Lighter Fluid | scene one - sparks - year eleven
scene one - sparks - year eleven
“I can’t believe you got caught again, Jey—you’ve been doing this for five years and you still can’t keep out of Miss Denn’s way.”
Huffing their discontent, a scrawny teenager, drowning in a royal blue blazer at least two sizes too big for them, messed with the knot in their tie with pale fingers, as a slight buzzing in their veins alerted them to their legs beginning to fall asleep.
Around them, their group of high school friends chuckled at the statement, made by one of the taller kids stood around the small area which they occupied. It would’ve been sensible for them to pick a part of the Yard with benches, or maybe some sort of protection from the elements, but none of them could be truthfully described as sensible, and so they were huddled around the back of the Arts building, watched over by the few teachers residing in the classrooms which surrounded their area. For them, it was home—or close enough.
“Isn’t my fault; she’s got eyes like a cat. Always watching, like Kiss.” They responded, after a moment of quiet deliberation, their voice quivering a little with the rising icy wind, which liked to bite at their exposed ear tips and ankles. “Has anyone seen Kiss today?”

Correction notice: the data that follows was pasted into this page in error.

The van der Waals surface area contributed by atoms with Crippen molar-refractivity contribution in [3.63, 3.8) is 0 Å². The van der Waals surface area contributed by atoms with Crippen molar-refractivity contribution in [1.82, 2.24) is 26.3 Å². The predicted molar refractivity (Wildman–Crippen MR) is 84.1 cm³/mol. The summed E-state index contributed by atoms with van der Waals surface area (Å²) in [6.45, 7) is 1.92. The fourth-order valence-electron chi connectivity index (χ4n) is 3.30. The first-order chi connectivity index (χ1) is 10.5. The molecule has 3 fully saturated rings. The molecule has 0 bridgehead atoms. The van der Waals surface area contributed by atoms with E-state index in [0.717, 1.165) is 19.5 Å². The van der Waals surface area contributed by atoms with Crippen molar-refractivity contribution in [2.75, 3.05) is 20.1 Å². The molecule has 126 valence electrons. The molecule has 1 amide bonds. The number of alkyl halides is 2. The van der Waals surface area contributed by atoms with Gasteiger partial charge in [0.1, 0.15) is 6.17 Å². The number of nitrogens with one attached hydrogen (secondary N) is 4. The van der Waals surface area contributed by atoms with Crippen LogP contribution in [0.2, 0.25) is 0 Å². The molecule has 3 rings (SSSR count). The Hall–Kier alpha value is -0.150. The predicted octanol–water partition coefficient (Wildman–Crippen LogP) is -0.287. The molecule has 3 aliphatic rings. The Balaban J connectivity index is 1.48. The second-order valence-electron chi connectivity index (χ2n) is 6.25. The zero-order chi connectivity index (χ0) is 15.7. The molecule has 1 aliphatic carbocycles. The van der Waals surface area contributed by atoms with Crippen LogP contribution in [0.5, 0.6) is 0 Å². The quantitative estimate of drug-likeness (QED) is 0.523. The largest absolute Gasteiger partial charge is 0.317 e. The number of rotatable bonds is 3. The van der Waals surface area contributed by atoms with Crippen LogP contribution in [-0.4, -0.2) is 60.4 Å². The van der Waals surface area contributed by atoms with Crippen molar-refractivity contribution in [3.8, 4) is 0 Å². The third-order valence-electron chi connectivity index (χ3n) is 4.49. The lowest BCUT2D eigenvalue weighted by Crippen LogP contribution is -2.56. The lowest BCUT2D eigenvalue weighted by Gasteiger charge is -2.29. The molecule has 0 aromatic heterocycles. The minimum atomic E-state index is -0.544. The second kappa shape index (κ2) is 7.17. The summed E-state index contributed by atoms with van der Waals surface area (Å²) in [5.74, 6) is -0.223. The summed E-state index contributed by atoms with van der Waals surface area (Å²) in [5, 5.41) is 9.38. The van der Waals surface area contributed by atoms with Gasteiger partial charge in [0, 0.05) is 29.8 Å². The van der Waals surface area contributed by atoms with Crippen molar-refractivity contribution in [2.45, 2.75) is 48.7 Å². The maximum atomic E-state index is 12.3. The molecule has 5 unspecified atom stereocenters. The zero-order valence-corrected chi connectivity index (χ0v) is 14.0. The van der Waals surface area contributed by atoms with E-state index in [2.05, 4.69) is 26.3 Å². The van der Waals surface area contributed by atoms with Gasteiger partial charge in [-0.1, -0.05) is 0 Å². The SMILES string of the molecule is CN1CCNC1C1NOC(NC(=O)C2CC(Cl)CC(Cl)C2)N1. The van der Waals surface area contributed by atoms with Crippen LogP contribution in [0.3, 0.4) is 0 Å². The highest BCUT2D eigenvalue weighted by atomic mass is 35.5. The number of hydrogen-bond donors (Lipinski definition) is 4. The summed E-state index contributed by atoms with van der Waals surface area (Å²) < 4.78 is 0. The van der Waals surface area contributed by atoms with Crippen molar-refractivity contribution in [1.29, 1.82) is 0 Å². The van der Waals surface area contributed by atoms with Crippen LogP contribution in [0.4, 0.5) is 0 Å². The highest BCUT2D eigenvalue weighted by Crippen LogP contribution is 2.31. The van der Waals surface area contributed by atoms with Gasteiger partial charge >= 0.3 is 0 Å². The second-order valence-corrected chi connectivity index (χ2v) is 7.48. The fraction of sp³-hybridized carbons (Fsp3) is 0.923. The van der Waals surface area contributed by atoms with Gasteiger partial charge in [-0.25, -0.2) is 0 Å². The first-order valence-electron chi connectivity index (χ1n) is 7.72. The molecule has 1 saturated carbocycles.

“He don’t come out when it’s cold, you know that.” A smaller kid chided Jey, their eyes sweeping the surrounding rooftops even as they spoke. “Doesn’t like it.”
“And anyway, what happened with Denn?” The first returned to his questioning, fixing two eyes on Jey, whose gaze found the concrete flagstones and remained there. “No way she let you off that easily, not for cigs.”
“She didn’t find cigs.” Their voice was quiet, too quiet: it made the small group strain to hear them, since the words seemed to hold so much importance in their tiny world of schoolyard politics and high school romances. “Not today.”
“What did she find, then?” Again, the first picked up the questioning, just as the wind began to snap at them again, seeping into their area of the Yard despite their weak but foully-worded protests. “Go on, Jey. You can tell us.”
“Can I?” The question was hollow, like the eyes which asked it—deeper and emptier than any ancient well or canyon. Scarily hollow, like the eye sockets of a skeleton’s skull, or the shadows haunting malnourished cheeks.
It remained unanswered, because all the gathered people knew they didn’t have to answer. They knew the vacant look, and they knew the reserved tone of voice. It was impossible not to, when you spent enough time with them. You came to know their mannerisms and voice inflections, and all types of things which hinted to their mood, if you scraped deep enough.
If you scraped deep enough, you could find anything.